17 T R AN S AC T I O N WORLD • JULY 2002
VALUATION AND METHODS
by Harold Montgomery
Over the last few months, in talking with industry players,
I increasingly hear that it’s tough to keep salespeople. The typical
salesman – especially new ones - can’t seem to sell enough termi-
nals at the right price to make enough money given other job
opportunities they may have. In short, they can’t make as good a
living in our business as they can elsewhere. Depending on the
market, even experienced salespeople are having trouble making
their numbers work. And no wonder, for ISO’s, the current
trends at work in the industry are tough:
Terminal sales are slowing
The major terminal manufacturers are reporting slower sales
growth. This means the market is maturing – and fast. While
there are high hopes for new technologies which might invigorate
terminal sales, biometrics and smart cards are still far in the
future. Even new services like POS check truncation or gift/loyal-
ty don’t have a terminal sales associated with them that provides a
large enough proﬁt margin to the ISO to compete with a full
credit card set-up.
Terminal prices falling
Slowing growth means price competition. Also, manufacturers
are creating alternative, cheaper distribution channels for termi-
nals – a merchant can now buy a terminal at Sam’s Wholesale
Club and have his processor download it for much less than the
cost an ISO demands for the same services. As a result, ISO mar-
gins on terminal sales are dropping.
New merchant creation is off
Events of September 11 and a generally weaker economy com-
bined to make the last year a weak one for new retail merchants.
New merchants are the staple of many ISO marketing strategies,
and their decline creates a serious problem. Existing merchants
become more important to replace lost volumes of new mer-
chants. But existing merchants are more discriminating buyers
and have a longer sales cycle than new merchants. That again
means smaller proﬁt margins on each sale.
For ISO’s whose business plan is based on terminal sale proﬁts,
this situation is not promising. How do you combat this situation?
There are four basic approaches -
n Increase the value of your offering – Provide more
service than the competition or distinguish yourself in some
other way. Avoid cutting price.
n Specialize – develop an expertise that has value to a market
segment. You can specialize by product type (wireless, ATM’s,
etc.) or vertical customer type (those with special needs,
restaurants, time or service sensitive customers, etc.).
n Move to less price sensitive/underserved markets – Often,
TR A N SA C TIO N W O R L D • J U LY 2002 18
rural markets are underserved. Sam’s Club isn’t everywhere
(yet.) Rural customers often don’t have overnight delivery
services and so terminal failures are a bigger issue for them.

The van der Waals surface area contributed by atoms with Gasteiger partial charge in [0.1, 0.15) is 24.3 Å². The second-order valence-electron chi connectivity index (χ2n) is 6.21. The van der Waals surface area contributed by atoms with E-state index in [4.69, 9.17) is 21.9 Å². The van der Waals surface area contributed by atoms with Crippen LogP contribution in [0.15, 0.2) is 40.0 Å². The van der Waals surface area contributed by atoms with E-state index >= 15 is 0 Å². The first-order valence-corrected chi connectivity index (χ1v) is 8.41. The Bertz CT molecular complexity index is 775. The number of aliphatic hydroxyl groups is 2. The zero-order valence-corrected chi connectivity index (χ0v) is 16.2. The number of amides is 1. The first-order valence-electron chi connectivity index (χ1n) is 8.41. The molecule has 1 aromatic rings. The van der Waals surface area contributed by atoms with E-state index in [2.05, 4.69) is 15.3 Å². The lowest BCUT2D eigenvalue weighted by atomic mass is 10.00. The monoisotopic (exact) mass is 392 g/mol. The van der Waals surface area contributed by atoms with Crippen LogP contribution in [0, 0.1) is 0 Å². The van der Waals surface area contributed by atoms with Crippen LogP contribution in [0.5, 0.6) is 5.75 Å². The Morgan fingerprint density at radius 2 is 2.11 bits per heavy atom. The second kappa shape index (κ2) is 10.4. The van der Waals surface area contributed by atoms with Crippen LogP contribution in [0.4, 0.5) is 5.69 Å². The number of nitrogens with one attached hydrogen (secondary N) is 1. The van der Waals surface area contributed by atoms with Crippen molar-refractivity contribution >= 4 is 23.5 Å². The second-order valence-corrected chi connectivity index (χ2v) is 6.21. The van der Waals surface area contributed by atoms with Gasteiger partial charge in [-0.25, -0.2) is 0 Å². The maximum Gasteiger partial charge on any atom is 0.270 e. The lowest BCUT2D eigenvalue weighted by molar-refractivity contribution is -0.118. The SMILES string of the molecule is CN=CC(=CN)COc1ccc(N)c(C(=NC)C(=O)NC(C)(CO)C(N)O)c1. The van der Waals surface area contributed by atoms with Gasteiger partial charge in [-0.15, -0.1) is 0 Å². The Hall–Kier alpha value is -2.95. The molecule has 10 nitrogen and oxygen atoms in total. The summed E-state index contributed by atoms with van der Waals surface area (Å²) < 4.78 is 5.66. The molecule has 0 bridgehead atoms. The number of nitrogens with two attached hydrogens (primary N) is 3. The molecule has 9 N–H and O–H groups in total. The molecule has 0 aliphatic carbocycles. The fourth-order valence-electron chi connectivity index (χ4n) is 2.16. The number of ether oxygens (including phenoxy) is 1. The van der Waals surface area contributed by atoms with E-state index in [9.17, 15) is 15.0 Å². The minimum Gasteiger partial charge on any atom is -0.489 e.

n Exit the business - Nothing lasts forever, including the ISO
opportunity. Depending on your market, your age, and
other opportunities you may have, it might be time to con-
sider your opportunities to liquidate. If you choose to step
out of the business, there are two ways – sell your portfolio
for cash or stock in another company.
Most ISO’s these days have portfolios they built with major
super-ISO’s (NOVA, Retriever, IRN, On Line Data, etc.) or
directly with processors like FDC, NDC, NPC, etc. In most cases
these days, ISO’s don’t own the merchant and don’t take the
risk. In the good old days of merchant portfolio sales, prices
ranged up to 48x monthly gross margin (revenues minus inter-
change and assessments). That was when the buyer could move
the merchant processing relationship to his platform to achieve
meaningful economies of scale. Today, when the ISO does not
own the merchant, the buyer has to abide by the contract the
seller has with the super-ISO or processor – there are no
economies of scale in that situation. Prices are typically a lot
The good news is that you can actually sell such a portfolio.
Many ISO’s think that their super-ISO or processor is the only
market for such portfolios, but that is not the case. Often the
super-ISO prefers not to buy the portfolio for a variety of rea-
sons, and will consent to a transfer to a new owner. The new
owner assumes the same responsibilities which the seller had
under the contract. My company has bought many portfolios in
just this way.
There are two ways to get paid in a sale – cash or stock. Cash is
easy to think about – the portfolio goes to another owner, and
you get cash. This transaction is typically treated as ordinary
income for tax purposes but you should check with your tax
Stock is more tricky. Is the stock publicly traded? If so, is there
a market for it – a strong ﬂoat and plenty of buyers? Will you
have a “lock-up” provision that might prevent you from selling
for a period of time – up to two years? Stock transactions are also
more complex when it comes to taxes. They may create short
term tax liabilities without creating the cash you need to pay the
taxes. Get with a professional advisor to carefully consider tax
treatment of any sale transaction.
Stock may have some advantages, however. Taking stock for
your portfolio will allow you to join in the longer term future of
the company and beneﬁt from any growth they experience. You
may see a rising stock price and an expanding multiple of earn-
ings for the stock over time. It’s possible to make more money
through price appreciation than you did actually building the
portfolio. Caution: stocks also go down! Make sure you believe in
the leadership and the story of the team you are joining.
Conﬁdence and trust in their leadership will be the most impor-
tant factors in making this decision. n
Harold Montgomery is the CEO of Calpian, Inc. an ISO in
Dallas, Texas, providing merchant acquiting, check guaran-
tee and debit processing services. You can contact Harold at
800.589.1173 or p o r t f o l i o @ c a l p i a n . c o m